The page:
The Depths of Space

Saidruck and his crew stumble across and ancient wreck in the depths of space. As they begin to investigate it and try to find out who it belongs to, things start to go wrong and Saidruck realises there is more to himself and this wrecked spaceship than first meets the eye...

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2. Boarding

“Ready?” Saidruck asked, his voice coming over the comms in the helmets of the others. There were five of them, all suited up in armoured airtight suits designed for boarding actions.

            There was Saidruck, B78, a techie known as B103 and two of the toughest soldiers B758 and B759; all of them stood assembled in the corridor by the boarding rod which was positioned underneath their ship. The boarding rod itself was a narrow extendable tube like construction with a drill bit at the end, designed to bore through the hull of an opposing ship and disgorge troops onto it. Although in this case, they were just using it as a method to get onto the wreck without breaking what was hopefully an airtight seal.

            “Yeah!” chorused the others, B758 and B759 both checked their heavy rifles they carried.

            Their frigate was positioned near to the bridge of the wreck, over a point where there wasn’t too much damage.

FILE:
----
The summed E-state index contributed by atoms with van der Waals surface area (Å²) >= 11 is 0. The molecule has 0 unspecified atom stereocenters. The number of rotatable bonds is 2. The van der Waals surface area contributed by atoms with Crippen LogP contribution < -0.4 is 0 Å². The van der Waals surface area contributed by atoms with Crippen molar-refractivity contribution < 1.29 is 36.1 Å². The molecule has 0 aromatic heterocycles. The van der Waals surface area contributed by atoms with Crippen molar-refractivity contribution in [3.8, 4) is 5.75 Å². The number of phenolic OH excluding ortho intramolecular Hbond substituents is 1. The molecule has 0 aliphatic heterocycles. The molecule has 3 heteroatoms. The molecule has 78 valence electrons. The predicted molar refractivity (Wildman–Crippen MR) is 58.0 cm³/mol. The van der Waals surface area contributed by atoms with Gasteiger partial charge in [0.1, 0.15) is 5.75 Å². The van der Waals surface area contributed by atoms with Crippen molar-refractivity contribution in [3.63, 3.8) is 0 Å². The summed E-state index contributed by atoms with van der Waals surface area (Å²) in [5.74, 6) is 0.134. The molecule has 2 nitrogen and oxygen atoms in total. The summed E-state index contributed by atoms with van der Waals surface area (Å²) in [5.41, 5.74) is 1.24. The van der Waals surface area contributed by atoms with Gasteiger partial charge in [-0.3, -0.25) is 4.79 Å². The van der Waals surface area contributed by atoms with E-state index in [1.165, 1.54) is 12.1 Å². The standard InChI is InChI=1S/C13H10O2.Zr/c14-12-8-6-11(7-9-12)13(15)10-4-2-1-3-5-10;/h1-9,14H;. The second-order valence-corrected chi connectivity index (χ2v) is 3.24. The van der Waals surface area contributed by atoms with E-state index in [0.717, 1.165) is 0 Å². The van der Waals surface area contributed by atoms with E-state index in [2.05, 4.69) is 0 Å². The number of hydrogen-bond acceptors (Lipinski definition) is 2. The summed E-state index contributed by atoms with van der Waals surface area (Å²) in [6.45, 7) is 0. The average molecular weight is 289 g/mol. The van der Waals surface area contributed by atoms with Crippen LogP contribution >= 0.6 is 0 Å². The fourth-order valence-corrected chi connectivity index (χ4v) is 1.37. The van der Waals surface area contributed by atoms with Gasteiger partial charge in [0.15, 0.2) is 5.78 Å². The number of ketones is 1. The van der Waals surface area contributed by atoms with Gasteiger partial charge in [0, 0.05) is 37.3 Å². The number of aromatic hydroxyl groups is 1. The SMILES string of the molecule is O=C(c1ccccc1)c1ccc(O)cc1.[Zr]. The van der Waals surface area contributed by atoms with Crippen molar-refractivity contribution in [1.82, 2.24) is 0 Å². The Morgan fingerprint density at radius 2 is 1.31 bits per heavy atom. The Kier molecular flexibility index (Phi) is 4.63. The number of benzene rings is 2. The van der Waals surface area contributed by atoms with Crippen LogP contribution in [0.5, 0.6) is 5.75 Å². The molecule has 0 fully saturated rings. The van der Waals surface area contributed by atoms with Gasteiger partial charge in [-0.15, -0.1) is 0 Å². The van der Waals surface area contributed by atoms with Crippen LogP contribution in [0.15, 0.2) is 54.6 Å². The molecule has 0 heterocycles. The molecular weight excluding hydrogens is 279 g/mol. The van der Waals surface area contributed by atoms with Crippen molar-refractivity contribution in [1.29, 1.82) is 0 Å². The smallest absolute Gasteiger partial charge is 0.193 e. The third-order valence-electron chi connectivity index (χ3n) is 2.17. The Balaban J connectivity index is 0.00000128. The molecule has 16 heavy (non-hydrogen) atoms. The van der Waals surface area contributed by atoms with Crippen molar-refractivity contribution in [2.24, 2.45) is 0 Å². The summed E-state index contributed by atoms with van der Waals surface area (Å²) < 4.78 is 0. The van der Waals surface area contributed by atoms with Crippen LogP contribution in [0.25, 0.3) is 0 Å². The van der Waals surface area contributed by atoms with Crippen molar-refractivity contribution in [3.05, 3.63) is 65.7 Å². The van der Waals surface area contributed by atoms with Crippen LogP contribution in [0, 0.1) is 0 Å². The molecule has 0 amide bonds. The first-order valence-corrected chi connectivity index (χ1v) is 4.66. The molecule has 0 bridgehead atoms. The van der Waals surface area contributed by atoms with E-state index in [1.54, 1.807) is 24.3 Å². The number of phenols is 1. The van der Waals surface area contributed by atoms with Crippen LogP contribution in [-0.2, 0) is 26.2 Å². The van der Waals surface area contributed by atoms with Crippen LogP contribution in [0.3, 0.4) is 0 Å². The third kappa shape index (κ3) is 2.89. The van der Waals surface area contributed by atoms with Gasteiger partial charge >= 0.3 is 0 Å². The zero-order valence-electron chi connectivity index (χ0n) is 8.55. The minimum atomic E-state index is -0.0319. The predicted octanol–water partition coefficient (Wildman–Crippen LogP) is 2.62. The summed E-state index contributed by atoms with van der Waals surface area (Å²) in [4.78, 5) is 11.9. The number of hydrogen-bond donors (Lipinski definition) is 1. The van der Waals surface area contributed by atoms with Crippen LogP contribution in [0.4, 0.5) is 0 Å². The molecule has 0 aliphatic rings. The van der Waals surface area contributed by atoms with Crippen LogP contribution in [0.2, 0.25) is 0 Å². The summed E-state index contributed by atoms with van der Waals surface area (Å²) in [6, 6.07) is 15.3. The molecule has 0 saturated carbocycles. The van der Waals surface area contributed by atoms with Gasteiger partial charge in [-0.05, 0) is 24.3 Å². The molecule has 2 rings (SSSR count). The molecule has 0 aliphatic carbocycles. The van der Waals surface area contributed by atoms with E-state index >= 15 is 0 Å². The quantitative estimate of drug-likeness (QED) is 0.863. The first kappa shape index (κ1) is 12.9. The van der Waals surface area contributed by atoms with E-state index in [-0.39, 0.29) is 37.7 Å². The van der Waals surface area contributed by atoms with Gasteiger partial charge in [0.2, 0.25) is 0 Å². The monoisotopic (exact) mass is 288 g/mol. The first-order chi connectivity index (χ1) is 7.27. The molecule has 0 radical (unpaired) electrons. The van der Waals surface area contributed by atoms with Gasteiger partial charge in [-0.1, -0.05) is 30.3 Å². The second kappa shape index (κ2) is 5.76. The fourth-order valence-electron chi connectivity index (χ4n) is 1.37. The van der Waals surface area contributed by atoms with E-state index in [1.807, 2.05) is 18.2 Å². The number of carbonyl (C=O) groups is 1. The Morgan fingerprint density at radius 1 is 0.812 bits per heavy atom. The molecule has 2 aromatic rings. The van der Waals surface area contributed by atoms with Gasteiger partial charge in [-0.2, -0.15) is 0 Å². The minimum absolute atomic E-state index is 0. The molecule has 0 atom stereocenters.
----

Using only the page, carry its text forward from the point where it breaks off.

“Bridge, fire up boarding drill,” Saidruck ordered. There was a roar and the metal drill bit beneath them descended into the hull of the stricken vessel. There followed the most horrific rending screeching noise as the energised drill tore through the hardened plate armour of the wreck.

            Saidruck gripped the side of the corridor and waited. A few moments later and there was a ping in his ear. “Drill’s gone through.”

            The hatch in the floor opened up, revealing a ladder down through the centre of the rod; the drill bit had moved aside revealing a gap which led into the interior of the wreck.

            Saidruck nodded to the others then swung himself down into the rod and clambered down the ladder, dropping the last few rungs he landed in a crouch on the floor of the other ship.

            The edges round the rod glowed red, still smouldering from the violent entry of the drill. Saidruck swung his head round, scanning the interior. It was dark was the first thing he noticed, lighting had obviously failed. The second thing he noticed was there was gravity, clearly the artificial gravity generator of the ship still worked, assumedly it was a passive system and didn’t require power. The third was he was in a corridor several metres wide and about three tall.